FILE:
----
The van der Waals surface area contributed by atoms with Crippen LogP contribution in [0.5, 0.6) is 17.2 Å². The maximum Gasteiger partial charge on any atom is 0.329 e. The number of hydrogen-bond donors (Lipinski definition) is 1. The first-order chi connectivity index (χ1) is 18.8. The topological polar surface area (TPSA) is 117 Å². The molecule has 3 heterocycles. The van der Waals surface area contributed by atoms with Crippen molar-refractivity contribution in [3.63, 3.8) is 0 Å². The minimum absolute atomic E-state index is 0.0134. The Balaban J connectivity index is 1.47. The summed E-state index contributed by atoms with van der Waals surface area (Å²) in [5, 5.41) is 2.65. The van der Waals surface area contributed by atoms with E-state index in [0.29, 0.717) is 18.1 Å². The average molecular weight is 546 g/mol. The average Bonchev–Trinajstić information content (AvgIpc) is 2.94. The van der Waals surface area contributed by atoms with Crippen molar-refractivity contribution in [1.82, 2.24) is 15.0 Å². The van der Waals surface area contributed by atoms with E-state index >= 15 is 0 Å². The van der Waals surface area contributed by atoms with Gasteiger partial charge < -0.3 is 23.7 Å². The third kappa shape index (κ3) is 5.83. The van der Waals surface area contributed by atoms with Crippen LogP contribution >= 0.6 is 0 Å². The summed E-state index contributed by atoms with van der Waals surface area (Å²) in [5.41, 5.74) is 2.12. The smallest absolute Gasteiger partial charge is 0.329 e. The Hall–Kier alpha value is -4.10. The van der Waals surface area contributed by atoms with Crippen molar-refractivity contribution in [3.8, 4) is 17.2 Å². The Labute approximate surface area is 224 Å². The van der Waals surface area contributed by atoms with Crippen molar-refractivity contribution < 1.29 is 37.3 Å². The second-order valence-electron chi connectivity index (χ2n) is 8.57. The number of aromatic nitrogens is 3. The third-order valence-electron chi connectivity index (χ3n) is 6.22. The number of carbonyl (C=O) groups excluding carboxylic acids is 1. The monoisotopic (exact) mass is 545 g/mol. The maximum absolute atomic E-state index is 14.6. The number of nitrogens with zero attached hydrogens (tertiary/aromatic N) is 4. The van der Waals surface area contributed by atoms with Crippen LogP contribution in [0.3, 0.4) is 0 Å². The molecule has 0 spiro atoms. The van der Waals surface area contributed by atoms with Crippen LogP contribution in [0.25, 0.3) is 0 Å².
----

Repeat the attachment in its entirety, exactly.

The van der Waals surface area contributed by atoms with Crippen LogP contribution in [0.5, 0.6) is 17.2 Å². The maximum Gasteiger partial charge on any atom is 0.329 e. The number of hydrogen-bond donors (Lipinski definition) is 1. The first-order chi connectivity index (χ1) is 18.8. The topological polar surface area (TPSA) is 117 Å². The molecule has 3 heterocycles. The van der Waals surface area contributed by atoms with Crippen molar-refractivity contribution in [3.63, 3.8) is 0 Å². The minimum absolute atomic E-state index is 0.0134. The Balaban J connectivity index is 1.47. The summed E-state index contributed by atoms with van der Waals surface area (Å²) in [5, 5.41) is 2.65. The van der Waals surface area contributed by atoms with E-state index in [0.29, 0.717) is 18.1 Å². The average molecular weight is 546 g/mol. The average Bonchev–Trinajstić information content (AvgIpc) is 2.94. The van der Waals surface area contributed by atoms with Crippen molar-refractivity contribution in [1.82, 2.24) is 15.0 Å². The van der Waals surface area contributed by atoms with E-state index >= 15 is 0 Å². The van der Waals surface area contributed by atoms with Gasteiger partial charge < -0.3 is 23.7 Å². The third kappa shape index (κ3) is 5.83. The van der Waals surface area contributed by atoms with Crippen LogP contribution >= 0.6 is 0 Å². The summed E-state index contributed by atoms with van der Waals surface area (Å²) in [5.41, 5.74) is 2.12. The smallest absolute Gasteiger partial charge is 0.329 e. The Hall–Kier alpha value is -4.10. The van der Waals surface area contributed by atoms with Crippen molar-refractivity contribution in [3.8, 4) is 17.2 Å². The Labute approximate surface area is 224 Å². The van der Waals surface area contributed by atoms with Crippen molar-refractivity contribution < 1.29 is 37.3 Å². The second-order valence-electron chi connectivity index (χ2n) is 8.57. The number of aromatic nitrogens is 3. The third-order valence-electron chi connectivity index (χ3n) is 6.22. The number of carbonyl (C=O) groups excluding carboxylic acids is 1. The monoisotopic (exact) mass is 545 g/mol. The maximum absolute atomic E-state index is 14.6. The number of nitrogens with zero attached hydrogens (tertiary/aromatic N) is 4. The van der Waals surface area contributed by atoms with Crippen LogP contribution in [0.3, 0.4) is 0 Å². The molecule has 0 spiro atoms. The van der Waals surface area contributed by atoms with Crippen LogP contribution in [0.25, 0.3) is 0 Å².